BCFN YES! rewards engagement in food security and sustainable agriculture

BCFN YES! rewards engagement in food security and sustainable agriculture

BCFN YES! rewards engagement in food security and sustainable agriculture

Two winners were selected in the 2017 edition of the contest that supports the work and ideas of young researchers engaged in the difficult path towards a world where environmental sustainability and social sustainability can become a reality

Young people, with their enthusiasm and innovative ideas, can be the key to winning the challenge of food security, and provide fresh impetus to sustainable agriculture and all the other sustainable development goals set by the United Nations. BCFN is certain of this, and, during the 8th International Forum on Food and Nutrition in 2017, it once again awarded prizes to projects selected among the great many submitted from all over the world in response to the call by BCFN YES! – an award that gives young people the opportunity to play an active role and have a strong voice in safeguarding the planet. 

During the first day of the Forum 2017, an extensive session was dedicated to the presentation of the 10 shortlisted projects, which dealt with all the topics discussed by the experts during the two-day Forum held in Milan, ranging from climate change to malnutrition, including migration and sustainable agriculture. And these last two topics are at the heart of the award winning projects – two projects ranked equally this year. 


In Lebanon the spotlight is on the health of migrants 

“Maternal and child nutrition among refugees and host communities in Beirut, Lebanon: A focus on anemia”. This is the title of one of the two award-winning projects of the 2017 edition of BCFN YES!, presented by Joana Abou Ritzk and Theresa Jeremias, from the University of Hohenheim (Germany). The project focuses predominantly on migration and on the condition of those who are forced to leave their country to seek a better future – a problem that deeply affects Lebanon, currently hosting over 5 million Syrian refugees. “One out of four people in Lebanon is a Syrian refugee,” explain the researchers, who point out that malnutrition and micronutrient deficiency are very widespread among children and mothers in these communities and are an underlying cause of anemia and development problems. And this is where improving the quality of nutrition comes into play.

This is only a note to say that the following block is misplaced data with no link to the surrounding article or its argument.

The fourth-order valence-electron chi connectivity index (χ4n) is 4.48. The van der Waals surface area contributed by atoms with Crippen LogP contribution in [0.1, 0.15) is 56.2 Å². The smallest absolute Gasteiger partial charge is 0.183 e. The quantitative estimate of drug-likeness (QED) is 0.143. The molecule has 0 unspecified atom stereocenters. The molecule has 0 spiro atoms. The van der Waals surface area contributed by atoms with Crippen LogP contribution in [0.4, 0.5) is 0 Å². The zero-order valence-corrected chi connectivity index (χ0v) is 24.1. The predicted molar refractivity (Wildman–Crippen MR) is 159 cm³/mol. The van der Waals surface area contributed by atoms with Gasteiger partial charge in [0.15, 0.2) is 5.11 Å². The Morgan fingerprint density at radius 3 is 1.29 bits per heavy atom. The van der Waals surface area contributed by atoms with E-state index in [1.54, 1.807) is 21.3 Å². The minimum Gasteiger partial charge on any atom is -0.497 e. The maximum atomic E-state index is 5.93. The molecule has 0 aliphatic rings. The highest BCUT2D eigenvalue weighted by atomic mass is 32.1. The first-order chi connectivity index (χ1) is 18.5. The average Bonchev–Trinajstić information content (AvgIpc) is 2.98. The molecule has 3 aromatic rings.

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Guaranteeing food security and the right quantity of nutrients including through nutrition education could be, at least partially, a solution to such a large-scale problem, and this is what the project aims at. The study sets out by investigating how widespread anemia is among children under 5 and women of reproductive age. Nutrition education measures are then put in place and their effectiveness is assessed. Practical action is also taken to boost hemoglobin levels by providing cheap hemoglobin-rich foods. All this is done while fully respecting local traditions and by using legumes, for instance, like chick peas and lentils alongside vitamin C-rich foods. 

Rice and sustainability thanks to bats

The second winner of the BCFN YES! award is a project on sustainable agriculture with a specific focus on rice, a staple in the diet of millions of people throughout the world. “Rice growing requires intensive farming and chemical treatments that can undermine the security of the entire agri-food system,” said Laura Garzoli, a researcher working with the Institute of Ecosystem Study of the Italian National Research Council (CNR) and the Stazione Teriologica Piemontese (Piedmont Teriology Station), during the presentation of her project in which sustainable agriculture turns to bats for help. The work is grounded in the idea of reducing the use of pesticides in rice farming through so-called “integrated management”. In the case of the project presented by the young researcher, this involves using bats, which can eat as many as 2,000 insects per night, and placing 20 bat houses in three rice fields located in Piedmont. 

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The next step will be to determine how many and which bats have colonized the bat houses, while extensive analysis (including genetic and molecular) of the bat droppings will provide an understanding of which species of insects they have been feeding on. But that's not all. “In order to change the negative attitude that all too often people have towards bats, we have planned a series of meetings with the public and the dissemination of information materials,” concluded the researcher. 

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